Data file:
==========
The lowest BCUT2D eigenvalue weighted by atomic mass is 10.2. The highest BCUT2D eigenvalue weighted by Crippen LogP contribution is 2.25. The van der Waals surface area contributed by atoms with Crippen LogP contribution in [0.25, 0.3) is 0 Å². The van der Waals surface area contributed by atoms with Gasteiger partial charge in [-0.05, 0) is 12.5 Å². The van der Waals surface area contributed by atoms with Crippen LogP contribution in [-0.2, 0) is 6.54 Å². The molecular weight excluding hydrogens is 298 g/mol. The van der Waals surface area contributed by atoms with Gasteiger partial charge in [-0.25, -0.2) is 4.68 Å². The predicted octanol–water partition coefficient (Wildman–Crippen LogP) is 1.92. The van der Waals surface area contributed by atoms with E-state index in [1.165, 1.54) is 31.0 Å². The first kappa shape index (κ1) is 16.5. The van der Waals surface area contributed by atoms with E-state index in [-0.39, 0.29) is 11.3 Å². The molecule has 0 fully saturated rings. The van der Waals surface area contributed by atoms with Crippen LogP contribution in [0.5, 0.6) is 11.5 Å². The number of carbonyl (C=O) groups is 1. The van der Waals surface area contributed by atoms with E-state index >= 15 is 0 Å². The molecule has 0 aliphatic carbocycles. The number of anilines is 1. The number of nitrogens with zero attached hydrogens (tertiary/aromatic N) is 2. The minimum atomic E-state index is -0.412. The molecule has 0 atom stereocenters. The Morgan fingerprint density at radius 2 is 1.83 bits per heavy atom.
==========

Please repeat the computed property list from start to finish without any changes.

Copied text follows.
The lowest BCUT2D eigenvalue weighted by atomic mass is 10.2. The highest BCUT2D eigenvalue weighted by Crippen LogP contribution is 2.25. The van der Waals surface area contributed by atoms with Crippen LogP contribution in [0.25, 0.3) is 0 Å². The van der Waals surface area contributed by atoms with Gasteiger partial charge in [-0.05, 0) is 12.5 Å². The van der Waals surface area contributed by atoms with Crippen LogP contribution in [-0.2, 0) is 6.54 Å². The molecular weight excluding hydrogens is 298 g/mol. The van der Waals surface area contributed by atoms with Gasteiger partial charge in [-0.25, -0.2) is 4.68 Å². The predicted octanol–water partition coefficient (Wildman–Crippen LogP) is 1.92. The van der Waals surface area contributed by atoms with E-state index in [1.165, 1.54) is 31.0 Å². The first kappa shape index (κ1) is 16.5. The van der Waals surface area contributed by atoms with E-state index in [-0.39, 0.29) is 11.3 Å². The molecule has 0 fully saturated rings. The van der Waals surface area contributed by atoms with Crippen LogP contribution in [0.5, 0.6) is 11.5 Å². The number of carbonyl (C=O) groups is 1. The van der Waals surface area contributed by atoms with E-state index >= 15 is 0 Å². The molecule has 0 aliphatic carbocycles. The number of anilines is 1. The number of nitrogens with zero attached hydrogens (tertiary/aromatic N) is 2. The minimum atomic E-state index is -0.412. The molecule has 0 atom stereocenters. The Morgan fingerprint density at radius 2 is 1.83 bits per heavy atom.